In parts of the CAR, fighting has broken out between mainly Muslim former rebels who seized power in March and militia groups set up to protect Christian communities, which make up about 80 percent of the population. Both churches and mosques have been razed to the ground.“It’s total disorder,” Fabius told France 2 television, adding that the UN was considering authorising African and French troops to intervene. A regional peacekeeping force known as MISMA is currently deployed, but consists of only 2,500 men hampered by a lack of funds, arms and training.

In the latest of a long line of rebellions and coups, the Seleka rebel coalition ousted president Francois Bozize in March and put the CAR’s first Muslim leader, President Michel Djotodia, in power.Djotodia, who has officially disbanded the Seleka coalition and incorporated some of its forces into the army, announced “exceptional measures” to quell conflict, but a statement issued by his office gave no details…[The government] formed in the capital Bangui has little control of the rest of the nation, where armed groups – the remnants of successive rebellions, mutinies and insurgencies – hold sway over a people facing atrocities, food shortages and the collapse of health care.”You have seven surgeons for a population of five million, an infant mortality rate of 25 percent in some areas and 1.5 million people who have nothing, not even food, and armed gangs, bandits, etc,” Fabius said of France’s former colony in equatorial Africa.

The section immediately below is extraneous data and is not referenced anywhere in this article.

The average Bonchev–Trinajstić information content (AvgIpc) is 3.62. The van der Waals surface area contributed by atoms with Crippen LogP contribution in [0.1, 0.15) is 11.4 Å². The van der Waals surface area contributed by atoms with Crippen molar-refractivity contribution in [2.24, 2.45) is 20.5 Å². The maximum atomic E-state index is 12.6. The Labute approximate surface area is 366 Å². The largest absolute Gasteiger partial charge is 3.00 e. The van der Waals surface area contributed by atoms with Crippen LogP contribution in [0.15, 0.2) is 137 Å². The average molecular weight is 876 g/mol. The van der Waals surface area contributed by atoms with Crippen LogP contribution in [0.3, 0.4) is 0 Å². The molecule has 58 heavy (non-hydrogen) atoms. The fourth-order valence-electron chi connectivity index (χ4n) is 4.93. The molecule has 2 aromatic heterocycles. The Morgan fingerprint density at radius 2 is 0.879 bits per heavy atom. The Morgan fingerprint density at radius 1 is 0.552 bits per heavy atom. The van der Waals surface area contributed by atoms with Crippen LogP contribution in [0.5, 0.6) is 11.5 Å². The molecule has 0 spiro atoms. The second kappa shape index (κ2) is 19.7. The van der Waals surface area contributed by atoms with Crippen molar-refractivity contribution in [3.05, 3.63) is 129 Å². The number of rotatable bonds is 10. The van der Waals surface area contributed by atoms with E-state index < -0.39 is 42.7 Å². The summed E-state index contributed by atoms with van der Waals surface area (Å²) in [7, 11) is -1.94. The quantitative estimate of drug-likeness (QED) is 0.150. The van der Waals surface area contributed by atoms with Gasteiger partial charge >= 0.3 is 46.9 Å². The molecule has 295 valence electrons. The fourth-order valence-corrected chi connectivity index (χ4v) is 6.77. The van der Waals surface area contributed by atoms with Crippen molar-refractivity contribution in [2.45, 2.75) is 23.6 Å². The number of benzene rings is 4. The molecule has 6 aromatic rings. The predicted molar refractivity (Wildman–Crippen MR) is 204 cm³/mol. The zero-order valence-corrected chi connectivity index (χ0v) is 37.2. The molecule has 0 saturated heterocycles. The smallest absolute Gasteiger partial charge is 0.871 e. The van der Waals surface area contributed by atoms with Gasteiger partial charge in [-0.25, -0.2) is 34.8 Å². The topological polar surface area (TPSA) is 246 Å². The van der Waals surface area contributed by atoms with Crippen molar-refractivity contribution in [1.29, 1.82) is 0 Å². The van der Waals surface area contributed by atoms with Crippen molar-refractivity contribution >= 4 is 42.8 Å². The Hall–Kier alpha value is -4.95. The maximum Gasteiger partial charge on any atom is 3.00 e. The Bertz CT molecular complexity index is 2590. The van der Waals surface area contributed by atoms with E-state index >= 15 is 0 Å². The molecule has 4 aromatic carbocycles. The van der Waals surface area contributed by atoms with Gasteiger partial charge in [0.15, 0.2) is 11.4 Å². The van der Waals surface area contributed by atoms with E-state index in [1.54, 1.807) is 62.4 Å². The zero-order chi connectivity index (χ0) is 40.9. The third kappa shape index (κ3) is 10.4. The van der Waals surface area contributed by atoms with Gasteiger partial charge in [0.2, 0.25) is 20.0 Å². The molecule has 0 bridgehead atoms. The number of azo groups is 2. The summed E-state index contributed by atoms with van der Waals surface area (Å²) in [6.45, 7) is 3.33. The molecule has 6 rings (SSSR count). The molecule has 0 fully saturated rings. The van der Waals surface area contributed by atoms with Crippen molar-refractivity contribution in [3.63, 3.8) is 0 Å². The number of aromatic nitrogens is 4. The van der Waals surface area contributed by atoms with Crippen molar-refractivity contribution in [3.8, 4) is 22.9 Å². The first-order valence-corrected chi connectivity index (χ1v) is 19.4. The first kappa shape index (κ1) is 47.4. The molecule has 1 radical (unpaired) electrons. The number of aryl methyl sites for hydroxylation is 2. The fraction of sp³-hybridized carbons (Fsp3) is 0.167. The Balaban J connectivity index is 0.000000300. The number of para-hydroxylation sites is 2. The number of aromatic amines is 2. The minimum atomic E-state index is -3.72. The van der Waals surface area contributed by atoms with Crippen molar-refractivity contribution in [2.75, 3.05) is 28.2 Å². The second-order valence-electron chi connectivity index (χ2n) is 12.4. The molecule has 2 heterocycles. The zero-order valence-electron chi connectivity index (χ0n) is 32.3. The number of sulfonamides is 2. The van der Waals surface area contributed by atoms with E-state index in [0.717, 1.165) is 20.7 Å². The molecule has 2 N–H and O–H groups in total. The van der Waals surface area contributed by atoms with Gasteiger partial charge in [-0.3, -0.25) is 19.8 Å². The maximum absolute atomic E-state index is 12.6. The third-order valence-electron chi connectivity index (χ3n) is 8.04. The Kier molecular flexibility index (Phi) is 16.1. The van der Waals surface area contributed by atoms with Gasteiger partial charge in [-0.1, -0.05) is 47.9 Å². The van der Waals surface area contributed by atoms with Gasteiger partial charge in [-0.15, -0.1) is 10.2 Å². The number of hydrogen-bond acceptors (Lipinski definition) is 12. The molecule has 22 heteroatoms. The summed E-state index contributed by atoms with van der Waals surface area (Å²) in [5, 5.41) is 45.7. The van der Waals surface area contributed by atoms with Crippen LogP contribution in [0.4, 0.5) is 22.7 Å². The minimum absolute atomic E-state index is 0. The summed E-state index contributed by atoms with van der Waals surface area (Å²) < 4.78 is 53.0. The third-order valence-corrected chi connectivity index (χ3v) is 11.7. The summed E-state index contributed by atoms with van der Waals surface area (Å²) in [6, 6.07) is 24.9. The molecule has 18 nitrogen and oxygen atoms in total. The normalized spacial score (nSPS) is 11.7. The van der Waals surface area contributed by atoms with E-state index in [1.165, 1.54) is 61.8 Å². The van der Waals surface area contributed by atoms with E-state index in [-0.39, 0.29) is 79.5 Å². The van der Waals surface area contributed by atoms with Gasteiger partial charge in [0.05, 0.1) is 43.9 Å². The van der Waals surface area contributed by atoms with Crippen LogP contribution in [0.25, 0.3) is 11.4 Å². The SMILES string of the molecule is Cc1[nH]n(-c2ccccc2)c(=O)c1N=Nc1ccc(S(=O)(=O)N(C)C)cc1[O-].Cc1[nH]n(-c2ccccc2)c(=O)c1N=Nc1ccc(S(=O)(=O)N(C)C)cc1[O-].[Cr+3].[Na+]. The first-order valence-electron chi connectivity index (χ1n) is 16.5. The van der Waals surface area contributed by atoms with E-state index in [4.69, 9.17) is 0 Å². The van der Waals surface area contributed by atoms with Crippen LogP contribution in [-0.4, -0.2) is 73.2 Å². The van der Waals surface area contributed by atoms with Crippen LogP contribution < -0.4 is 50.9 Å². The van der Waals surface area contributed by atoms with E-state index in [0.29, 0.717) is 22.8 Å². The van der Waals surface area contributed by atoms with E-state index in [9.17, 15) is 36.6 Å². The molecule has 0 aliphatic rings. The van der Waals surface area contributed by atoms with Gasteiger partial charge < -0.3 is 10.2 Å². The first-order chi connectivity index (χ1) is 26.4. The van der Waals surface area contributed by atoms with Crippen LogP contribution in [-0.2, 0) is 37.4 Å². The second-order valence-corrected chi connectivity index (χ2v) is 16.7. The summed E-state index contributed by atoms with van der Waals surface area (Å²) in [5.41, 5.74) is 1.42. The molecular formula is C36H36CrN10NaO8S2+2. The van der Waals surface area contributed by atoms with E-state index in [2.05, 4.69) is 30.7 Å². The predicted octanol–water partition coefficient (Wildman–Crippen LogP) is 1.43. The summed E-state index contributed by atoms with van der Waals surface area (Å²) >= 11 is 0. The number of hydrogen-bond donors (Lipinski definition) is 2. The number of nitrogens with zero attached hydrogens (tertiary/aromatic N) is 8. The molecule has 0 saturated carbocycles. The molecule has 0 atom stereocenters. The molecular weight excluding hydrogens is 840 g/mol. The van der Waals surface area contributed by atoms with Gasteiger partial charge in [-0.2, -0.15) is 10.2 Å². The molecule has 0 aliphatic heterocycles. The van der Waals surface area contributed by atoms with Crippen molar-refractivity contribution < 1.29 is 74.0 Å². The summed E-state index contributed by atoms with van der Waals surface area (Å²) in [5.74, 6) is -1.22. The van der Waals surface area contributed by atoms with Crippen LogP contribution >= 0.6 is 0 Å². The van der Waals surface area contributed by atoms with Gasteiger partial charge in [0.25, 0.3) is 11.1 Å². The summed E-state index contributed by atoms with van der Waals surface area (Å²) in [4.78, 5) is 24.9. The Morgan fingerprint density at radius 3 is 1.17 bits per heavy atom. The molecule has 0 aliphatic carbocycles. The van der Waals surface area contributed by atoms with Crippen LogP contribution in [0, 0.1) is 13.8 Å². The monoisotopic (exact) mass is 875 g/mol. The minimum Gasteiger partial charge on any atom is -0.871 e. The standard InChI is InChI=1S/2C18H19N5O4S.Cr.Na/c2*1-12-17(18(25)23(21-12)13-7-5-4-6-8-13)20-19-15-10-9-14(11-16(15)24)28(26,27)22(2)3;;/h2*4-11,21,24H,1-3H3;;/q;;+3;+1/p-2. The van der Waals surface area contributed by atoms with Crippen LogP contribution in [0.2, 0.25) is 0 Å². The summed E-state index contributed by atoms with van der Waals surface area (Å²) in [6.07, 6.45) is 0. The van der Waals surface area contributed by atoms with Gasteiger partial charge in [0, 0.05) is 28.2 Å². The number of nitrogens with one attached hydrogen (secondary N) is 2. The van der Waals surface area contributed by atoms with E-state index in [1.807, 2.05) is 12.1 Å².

The UN Security Council plans to vote in early December on a resolution that would allow CAR’s neighbours, the African Union and France to intervene in the sprawling nation….Plans are afoot to place MISMA under the aegis of the African Union and bring it up to 3,600 men, but diplomats and military experts warn that this number will be nowhere near enough. The bulk of MISMA is provided by Chad, with troops from Gabon, Cameroon and Equatorial Guinea.

By Nicholas Barret, France joins global warnings of ‘genocide’ in C. Africa,  Agence France Presse, Nov. 22, 2013